Document Type

Conference Proceeding

Faculty

Faculty of Computing, Health and Science

School

School of Computer and Information Science

RAS ID

3167

Comments

Woodhouse, M. (2005). Using in-depth interviewing to evaluate deep learning in students who use online curriculum: a literature review. In the Proceedings of the Transforming Information and Learning Conference. Perth, Australia: Edith Cowan University.

Abstract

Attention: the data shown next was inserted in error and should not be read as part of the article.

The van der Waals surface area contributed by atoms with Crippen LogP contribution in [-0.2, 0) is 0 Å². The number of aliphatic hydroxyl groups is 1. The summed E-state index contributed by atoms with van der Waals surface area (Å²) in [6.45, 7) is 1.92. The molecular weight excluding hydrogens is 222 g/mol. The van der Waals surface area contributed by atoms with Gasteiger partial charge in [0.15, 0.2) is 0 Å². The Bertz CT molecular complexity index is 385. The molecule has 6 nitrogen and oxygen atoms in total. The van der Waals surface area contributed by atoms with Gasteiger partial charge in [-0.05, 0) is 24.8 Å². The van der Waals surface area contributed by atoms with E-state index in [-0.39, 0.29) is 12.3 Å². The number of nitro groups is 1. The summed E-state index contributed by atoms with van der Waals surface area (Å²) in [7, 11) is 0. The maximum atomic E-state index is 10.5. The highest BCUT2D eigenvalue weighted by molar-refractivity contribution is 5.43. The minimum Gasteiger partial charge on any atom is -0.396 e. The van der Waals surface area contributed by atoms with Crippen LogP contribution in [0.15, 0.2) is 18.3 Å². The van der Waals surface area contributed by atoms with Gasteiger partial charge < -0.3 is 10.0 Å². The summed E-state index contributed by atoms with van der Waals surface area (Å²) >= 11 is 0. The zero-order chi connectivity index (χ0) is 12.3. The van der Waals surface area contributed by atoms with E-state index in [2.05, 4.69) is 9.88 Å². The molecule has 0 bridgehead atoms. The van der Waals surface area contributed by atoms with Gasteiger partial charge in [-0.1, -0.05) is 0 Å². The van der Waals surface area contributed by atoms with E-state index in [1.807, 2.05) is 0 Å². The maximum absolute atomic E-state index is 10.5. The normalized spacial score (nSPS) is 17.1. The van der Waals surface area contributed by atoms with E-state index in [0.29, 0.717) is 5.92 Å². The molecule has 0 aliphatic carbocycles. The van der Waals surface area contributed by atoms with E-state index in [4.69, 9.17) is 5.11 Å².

There are numerous difficulties associated with evaluating student experience of online curriculum, not least of which is the fact that different research methods elicit different types of information. The usefulness of choosing either quantitative or qualitative methods depends on their power to bear upon the research questions. This concept paper presents the learning experience as a qualitative event and argues that the in-depth interview is an apt tool for discovering to what extent students experience deep-learning in studying online subjects. To this end, this concept paper will consider the literature surrounding the in-depth interview as a research method. It will look at why interviews are used, what characterises an in-depth interview, the strengths and weaknesses of the method, and how interviewer skill and technique affects data quality. This paper argues that using in-depth interviews as part of a mixed method approach to evaluation strengthens the picture of what type of learning occurred and at what levels. This in turn leads to further ideas of how online subjects can be modified to enhance deep learning and so ensure continuing quality of educational practice at tertiary level.

 
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